Family Law / Divorce / Prenuptial


  1. Prenuptial agreement

 

A prenuptial agreement (also known as a "premarital agreement") is an agreement between a couple before they get married that stipulates how their finances will be managed if they divorce or separate in the future. It would generally include the financial distribution of assets and the financial support to their children (if any).

 

Talking about a prenuptial is a romance killer, in particular shortly before you get married, which is supposed to last forever (after all, you promise to “love and cherish … for so long as you both shall live” in your wedding vows).  Unfortunately, negotiating a prenuptial is not being overly pessimistic on a risk that will never materialise. Divorce rates in many developed countries are close to half and a prenuptial agreement is necessary to protect the wealth accumulated by a husband or wife before they get married, or even after marriage. This is especially true if you come from a wealthy family, or if you plan to inherit your parents' property.

 

Reasons for a Prenuptial Agreement

 

Under the laws of many common law jurisdictions, married couples automatically receive 50% of their spouse's financial and asset claims in a subsidiary relief process for divorce. If the couple is from different economic classes (one being wealthy and the other being poor), the rich family would want to prevent the other half from gaining part of their family assets. By signing, the economically weaker spouse can show that they are married for love, not for money. A prenuptial agreement can also reduce the possibility of a messy divorce proceeding. By agreeing the terms upfront, they do not need to resolve any differences through litigation, which may be very costly.

 

Unfortunately, the prenuptial agreement may not be recognised and enforceable in many common law jurisdictions. You should check with your local lawyer on the validity of a prenuptial agreement in your jurisdiction before you sign one. However, if it can be shown that (i) the couple fully understood the terms of the prenuptial agreement when it was signed, and (ii) it was signed willingly and not by coercion, the court may give some weight to it to demonstrate the original intention of the couples. In any case, the court will primarily rule in the spirit of "fairness" between the couple in a divorce proceeding. It is common for the court to protect the economically weaker spouse.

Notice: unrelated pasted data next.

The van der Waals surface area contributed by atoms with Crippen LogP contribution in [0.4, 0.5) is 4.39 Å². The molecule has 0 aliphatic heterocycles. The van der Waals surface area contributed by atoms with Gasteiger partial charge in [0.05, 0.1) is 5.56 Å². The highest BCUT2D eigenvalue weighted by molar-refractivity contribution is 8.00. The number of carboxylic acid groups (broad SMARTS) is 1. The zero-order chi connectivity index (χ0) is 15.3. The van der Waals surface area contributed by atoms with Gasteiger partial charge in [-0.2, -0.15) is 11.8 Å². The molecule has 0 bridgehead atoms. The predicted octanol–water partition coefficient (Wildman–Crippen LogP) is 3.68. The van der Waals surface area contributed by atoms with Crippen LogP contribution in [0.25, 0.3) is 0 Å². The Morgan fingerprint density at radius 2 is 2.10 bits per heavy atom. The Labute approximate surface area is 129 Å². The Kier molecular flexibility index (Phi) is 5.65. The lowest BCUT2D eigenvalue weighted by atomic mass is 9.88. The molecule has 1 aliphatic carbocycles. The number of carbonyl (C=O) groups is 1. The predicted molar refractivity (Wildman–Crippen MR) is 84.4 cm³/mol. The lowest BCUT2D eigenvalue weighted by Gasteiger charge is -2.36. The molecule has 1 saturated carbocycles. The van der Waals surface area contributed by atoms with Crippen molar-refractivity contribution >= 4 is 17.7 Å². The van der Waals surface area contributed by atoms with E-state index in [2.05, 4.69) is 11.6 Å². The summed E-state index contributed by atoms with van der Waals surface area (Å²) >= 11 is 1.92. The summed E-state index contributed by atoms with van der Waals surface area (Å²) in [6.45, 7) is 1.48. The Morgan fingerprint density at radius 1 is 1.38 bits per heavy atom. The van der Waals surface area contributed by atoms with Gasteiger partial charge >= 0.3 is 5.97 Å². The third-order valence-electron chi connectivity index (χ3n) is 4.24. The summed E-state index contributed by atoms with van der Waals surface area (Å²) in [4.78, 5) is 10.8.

Things may be slowly changing with the English case - Radmacher v Granatino in which the English Supreme Court has ruled that prenuptial agreements to regulate a couple’s financial affairs in the event of their separation and/or divorce are reasonable and not contrary to the principles of divorce law. The courts of many common law jurisdictions are likely to follow the case as a convincing precedent.

 

Content of a Prenuptial Agreement

 

The content of a prenuptial agreement may vary widely, but Prenuptial agreements usually cover three things after a divorce:

  • How the property will be distributed
  • How to support a spouse (of children, if any) after a divorce
  • Who can obtain existing financial assets or estates, such as property, trust funds, business, shares, etc.

The couple should indicate their willingness to be bound by the prenuptial agreement. It should be signed voluntary and not under stress, coercion, or undue influence. The couple should also allow enough time to negotiate the terms and conditions of the agreement and not signed it on the eve of the wedding (which may be a sign of coercion). The couple must be fully aware of the meaning and existence of a prenuptial agreement. The couple should provide sufficient, fair and reasonable information with no substantial lack of disclosure of income, assets, and liabilities. It would be best if each party could seek independent legal advice if necessary. Most of all, the fairer the prenuptial agreement is drafted, the more likely it is for the court to enforce it.

 

 

B. Divorce

 

Although the legal framework for divorce may be different in different common law jurisdictions, the main basis for filing a divorce application in most countries is that the marriage has irreparably broken down.

 

To meet the court’s requirement of “marriage has irreparably broken down”, there are generally five different situations one can rely on. Three of which relate to the behaviour of the other party - namely adultery, unreasonable behaviour, desertion / abandonment for a period of time (normally 1 – 2 years after desertion). The other two relate to separation, one party may unilaterally file for divorce after being separated for a period of time (normally 2 – 5 years after separation), or a shorter period of time (normally 1 - 2 years after separation) if it is a mutual divorce or with the consent of the other party. The period of time varies depending on the jurisdiction.

 

Therefore, if the dissatisfied spouse wishes to have a non-controversial commencement of the divorce process, it is easier to wait for the completion of the time period before formally ending the marriage. On the other hand, if the dissatisfied spouse decides to file an application for divorce immediately, one must prove the other party’s behaviour amount to “unreasonable behaviour” or “adultery”, which may be difficult to prove.

 

Keywords:

Mutual Divorce

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